The second challenge is what we are allowed to do. Social networks have a natural interest in protecting member’s privacy besides they also have a commercial interest in doing so. The degree of privacy protection varies between social networks. Twitter is quite open but on the other hand holds very little usable stuff for identity resolution as well as sense making from the streams is an issue. Networks as Facebook and LinkedIn are, for good reasons, not so easy to exploit due to the (chancing) game rules applied.
Many moons ago I wondered how my social influence is measured as told in the post Klout Data Quality.
Since then my Klout has dropped a bit from 59 to 57. It does not ruin my day, but I wonder why. A thing that strikes me is from where I get my Klout. It seems Twitter is the place as it counts for 73 % of my Klout. LinkedIn is only 8 %. Personally, I would give them opposite importance.
Recently I noticed I was included in a list called Top 200 Thought Leaders in Bigdata Analytics. Honorable maybe. However, I am afraid it merely is a count of how many #Bigdata tags I have used on Twitter relative to others.
What matters to me in social influence seems to be out of scope for Klout, as it is readers and comments on this blog.
What about you. Do you have the right Klout? Is it measured the right way?
Recently I changed one of my job titles on LinkedIn resulting in a number of likes, congrats and messages. And thanks for that.
Probably I have a record in a number of CRM systems out there where I am registered as a contact for an account with an attached job title. As a guy working at several places at the same time I am a bit complicated, I have to admit, so I guess many of these records aren’t up to date about where I work carrying what title and having what means of contact.
Complicated or not, I have no doubt about that many CRM implementations will benefit from digging into social networks in order to be up to date and complete as told in the post Social MDM and Complex Sales.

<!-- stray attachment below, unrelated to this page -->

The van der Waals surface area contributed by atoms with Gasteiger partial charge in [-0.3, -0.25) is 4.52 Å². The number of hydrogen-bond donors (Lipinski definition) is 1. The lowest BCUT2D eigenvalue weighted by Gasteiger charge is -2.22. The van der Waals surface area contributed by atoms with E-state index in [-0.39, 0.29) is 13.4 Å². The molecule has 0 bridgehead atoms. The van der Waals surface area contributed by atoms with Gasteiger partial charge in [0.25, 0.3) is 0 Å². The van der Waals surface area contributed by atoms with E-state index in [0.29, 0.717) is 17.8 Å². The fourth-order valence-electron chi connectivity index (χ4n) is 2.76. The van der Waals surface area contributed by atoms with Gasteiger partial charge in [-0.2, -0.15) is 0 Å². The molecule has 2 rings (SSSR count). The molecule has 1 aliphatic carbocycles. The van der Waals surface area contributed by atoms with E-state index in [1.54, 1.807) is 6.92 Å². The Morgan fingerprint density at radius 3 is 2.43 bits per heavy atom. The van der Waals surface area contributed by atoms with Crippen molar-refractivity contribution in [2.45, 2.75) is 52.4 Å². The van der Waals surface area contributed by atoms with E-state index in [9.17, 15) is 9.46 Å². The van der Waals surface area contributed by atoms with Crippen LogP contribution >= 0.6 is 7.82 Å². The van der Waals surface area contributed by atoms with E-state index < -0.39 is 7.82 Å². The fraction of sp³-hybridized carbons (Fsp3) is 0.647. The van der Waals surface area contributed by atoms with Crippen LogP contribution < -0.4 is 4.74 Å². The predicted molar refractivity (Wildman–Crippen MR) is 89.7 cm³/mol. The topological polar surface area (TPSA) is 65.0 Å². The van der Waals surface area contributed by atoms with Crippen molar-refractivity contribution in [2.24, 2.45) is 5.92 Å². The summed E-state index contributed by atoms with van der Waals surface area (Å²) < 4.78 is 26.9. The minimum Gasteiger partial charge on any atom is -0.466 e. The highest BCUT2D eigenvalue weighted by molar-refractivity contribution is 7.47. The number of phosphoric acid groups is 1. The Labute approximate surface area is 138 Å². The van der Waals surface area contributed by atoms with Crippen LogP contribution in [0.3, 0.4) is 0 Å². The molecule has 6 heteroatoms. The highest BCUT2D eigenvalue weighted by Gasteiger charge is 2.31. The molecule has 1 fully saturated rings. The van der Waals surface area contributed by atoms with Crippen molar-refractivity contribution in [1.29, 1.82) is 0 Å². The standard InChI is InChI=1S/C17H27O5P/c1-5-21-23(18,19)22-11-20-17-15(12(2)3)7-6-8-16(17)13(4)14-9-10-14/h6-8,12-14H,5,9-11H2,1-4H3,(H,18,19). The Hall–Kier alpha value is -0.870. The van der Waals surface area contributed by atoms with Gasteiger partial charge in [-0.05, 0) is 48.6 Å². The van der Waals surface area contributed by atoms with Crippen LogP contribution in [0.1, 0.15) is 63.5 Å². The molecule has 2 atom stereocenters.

As discussed in the post Multi-Facet MDM we may divide master data management into handling these facets:
Within party master data management events may be captured during interacting with your (prospective) customers and other business partners, as an update from a third party reference data provider or in an increasing way by monitoring social networks which are often the first to know certain things, not at least when it’s about contacts in Business-to-business (B2B) activities.
The distinction between IT and business is an often used concept in a lot of disciplines from Enterprise Architecture (EA) over data quality management to Master Data Management (MDM). While it may be a good concept to use when assigning responsibilities and finding out who should be driving what I have personally always kind of disliked the concept. It’s a concept practically only used by the IT side and in my eyes IT is part of the business just as much as marketing, sales, accounting and all the other departments are.
So, now when business is going social, how does that affect the IT and business distinction?
Social business is in large parts done today in the enterprises around without involving the internal IT department. The use of data and functionality in social business done with so called systems of engagement is much more external focused than the internal focused nature of the traditional systems of record.
If you were to build a service that could avoid postings with disputable quotes, what considerations would you have then? Well, I guess pretty much the same considerations as with any other data quality prevention service.
Here are three things to consider:
Getting the reference data right
Finding the right sources for say reference data for world-wide postal addresses was discussed in the post A Universal Challenge.
The same way, so to speak, it will be hard to find a single source of truth about what famous persons actually said. It will be a daunting task to make a registry of confirmed quotes.
1) A good and simple option could be to periodically scan through postings in social media and when a disputable quote is found sending an eMail to the culprit who did the posting. However, it’s probably too late, as even if you for example delete your tweet, the 250 retweets will still be out there. But it’s a reasonable way of starting marking up all the disputable quotes out there.
2) A better option could be a real-time check. You type in a quote on a social media site and the service prompts you: “Hey Dude, that person didn’t say that”. The weak point is that you already did all the typing, and now you have to find a new quote. But it will work when people try to share disputable quotes.
3) The best option would be that you start typing “If you can’t explain it simply… “ and the service prompts a likely quote as: “Everything should be as simple as it can be, but not simpler – Albert Einstein”.